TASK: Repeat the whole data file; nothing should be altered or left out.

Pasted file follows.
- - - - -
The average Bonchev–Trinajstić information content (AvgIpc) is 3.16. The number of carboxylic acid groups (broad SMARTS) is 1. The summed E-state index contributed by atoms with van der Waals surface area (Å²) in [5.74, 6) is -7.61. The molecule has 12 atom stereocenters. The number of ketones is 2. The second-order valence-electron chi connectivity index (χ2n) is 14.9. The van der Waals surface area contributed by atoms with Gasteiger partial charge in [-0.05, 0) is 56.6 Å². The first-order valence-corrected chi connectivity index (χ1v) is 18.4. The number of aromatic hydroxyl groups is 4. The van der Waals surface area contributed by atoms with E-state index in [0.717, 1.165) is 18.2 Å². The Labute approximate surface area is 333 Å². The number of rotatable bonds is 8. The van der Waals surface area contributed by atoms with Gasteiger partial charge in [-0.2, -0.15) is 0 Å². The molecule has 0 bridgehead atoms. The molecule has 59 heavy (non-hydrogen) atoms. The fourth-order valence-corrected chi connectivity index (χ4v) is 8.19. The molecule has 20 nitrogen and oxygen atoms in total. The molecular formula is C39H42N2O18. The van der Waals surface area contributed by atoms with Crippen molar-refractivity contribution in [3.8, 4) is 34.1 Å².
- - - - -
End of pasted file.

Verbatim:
The average Bonchev–Trinajstić information content (AvgIpc) is 3.16. The number of carboxylic acid groups (broad SMARTS) is 1. The summed E-state index contributed by atoms with van der Waals surface area (Å²) in [5.74, 6) is -7.61. The molecule has 12 atom stereocenters. The number of ketones is 2. The second-order valence-electron chi connectivity index (χ2n) is 14.9. The van der Waals surface area contributed by atoms with Gasteiger partial charge in [-0.05, 0) is 56.6 Å². The first-order valence-corrected chi connectivity index (χ1v) is 18.4. The number of aromatic hydroxyl groups is 4. The van der Waals surface area contributed by atoms with E-state index in [0.717, 1.165) is 18.2 Å². The Labute approximate surface area is 333 Å². The number of rotatable bonds is 8. The van der Waals surface area contributed by atoms with Gasteiger partial charge in [-0.2, -0.15) is 0 Å². The molecule has 0 bridgehead atoms. The molecule has 59 heavy (non-hydrogen) atoms. The fourth-order valence-corrected chi connectivity index (χ4v) is 8.19. The molecule has 20 nitrogen and oxygen atoms in total. The molecular formula is C39H42N2O18. The van der Waals surface area contributed by atoms with Crippen molar-refractivity contribution in [3.8, 4) is 34.1 Å².